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TECHNICAL UPDATE

REFERRER EXEMPTION UNDER THE NATIONAL CONSUMER CREDIT PROTECTION ACT 2009 stall in a shopping centre).

By Su-King Hii Regulations (National Consumer Credit Protection Legislation Amendment Regulations 2010 (no.2)) exempting referral activities by professionals such as financial planners and accountants for their clients in relation to consumer credit, commenced on 21 July 2010. This is an important exemption as many planners find themselves in a position to provide incidental advice on credit matters such as debt consolidation, home loans and consumer leases. The effect of this exemption is that a financial planner can freely refer their clients to a mortgage broker or a bank for their clients’ credit needs without the need to obtain an Australian Credit Licence or become a credit representative of another licensee. For the exemption to apply, the referral activity must comply with the following: (a) The adviser informing the client that a licensee or its representative is able to provide a particular credit activity or a class of credit activities;

–– The referrer exemption is a very useful tool for advisers who wish to provide incidental services in respect of credit products, but they must be mindful of the stringent conditions of the exemption.

fee to any person in relation to the referral; (g) The client consents to the adviser passing on the name and contact details; and (h) The adviser engages in the activity as a matter incidental to the carrying on of a business that is not principally making contact with persons for the purpose of passing on their details to other persons. The following additional requirements must also be met:

(b) The adviser passing on the client’s name and contact details to the licensee or its representative;

• The referral activities must be the subject of an agreement between the adviser and the licensee or its representative;

(c) The adviser providing a short description of the purpose for which the consumer credit is sought (if known);

• The agreement must be in writing, and it must specify the conduct in which the adviser can engage (that is, the adviser acknowledges and agrees to the limitations on the information they can provide to a client, the need to obtain their consent to having their details passed on and disclosing the benefits to them);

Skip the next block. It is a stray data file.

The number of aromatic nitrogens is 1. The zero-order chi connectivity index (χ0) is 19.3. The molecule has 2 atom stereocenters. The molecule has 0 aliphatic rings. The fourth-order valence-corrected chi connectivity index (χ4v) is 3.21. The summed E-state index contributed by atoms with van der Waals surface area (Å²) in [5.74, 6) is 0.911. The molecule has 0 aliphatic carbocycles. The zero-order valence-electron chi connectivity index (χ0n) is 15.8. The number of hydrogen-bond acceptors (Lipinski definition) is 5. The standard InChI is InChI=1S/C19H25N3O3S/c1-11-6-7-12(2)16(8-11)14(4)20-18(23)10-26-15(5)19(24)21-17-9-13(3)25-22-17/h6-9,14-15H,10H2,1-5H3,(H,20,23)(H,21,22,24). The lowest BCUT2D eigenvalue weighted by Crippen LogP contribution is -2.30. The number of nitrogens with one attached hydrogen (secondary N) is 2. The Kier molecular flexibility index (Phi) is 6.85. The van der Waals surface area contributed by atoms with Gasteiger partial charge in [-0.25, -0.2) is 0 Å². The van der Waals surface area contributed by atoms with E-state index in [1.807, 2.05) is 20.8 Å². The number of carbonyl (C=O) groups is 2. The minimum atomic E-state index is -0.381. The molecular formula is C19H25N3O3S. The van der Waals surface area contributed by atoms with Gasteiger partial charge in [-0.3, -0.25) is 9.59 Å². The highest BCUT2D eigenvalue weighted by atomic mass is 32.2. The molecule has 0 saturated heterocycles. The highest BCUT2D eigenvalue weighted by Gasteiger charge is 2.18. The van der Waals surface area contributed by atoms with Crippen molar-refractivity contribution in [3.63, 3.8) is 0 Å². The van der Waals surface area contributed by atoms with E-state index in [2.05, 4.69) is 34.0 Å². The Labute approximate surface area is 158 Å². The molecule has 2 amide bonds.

(d) The adviser is not banned from engaging in credit activities under a law of a State or Territory or under the NCCP Act; (e) At the time of referral, the adviser discloses to the client any commissions or benefits that the adviser, or its associate, may receive in respect of that referral; (f) The adviser has not required the payment of a 44 | financial

planning | SEPTEMBER 2011

• The adviser must pass on the client’s details within five business days; • The adviser must not conduct a business as part of which the adviser contacts persons face-to-face from non-standard business premises (such as a

After receiving the referral from the adviser, the credit licensee or its representative (such as a mortgage broker or bank) must contact the client within 10 business days. When contacting the client as a result of the referral, certain information must be disclosed, such as confirmation that the contact has been initiated as a result of the referral by the adviser, benefits payable to the adviser, and whether the client is happy to continue with the discussion. Financial planners and other professionals must be fully aware of the conditions that must be met in order to claim the benefit of the exemption. An obvious way to ensure compliance is to have the client sign an acknowledgement and consent form before the referral is made. Despite this, it is still critically important for advisers to carefully examine the parameters of their advice and services to clients. If the financial planner needs to advise the client on a particular consumer credit product, or provide other forms of credit assistance, then they still need to be licensed or authorised. Heavy penalties will apply for non-compliance. If the adviser is not licensed or covered by a principal’s credit licence, it is important that the adviser makes it clear when discussing different types of credit products, such as loans or credit cards, that the adviser is not recommending a particular loan or credit card, and that the adviser is not licensed to advise on particular credit products. The referrer exemption is a very useful tool for advisers who wish to provide incidental services in respect of credit products, but they must be mindful of the stringent conditions of the exemption. Su-King Hii is Principal at Innoinvest Consulting.

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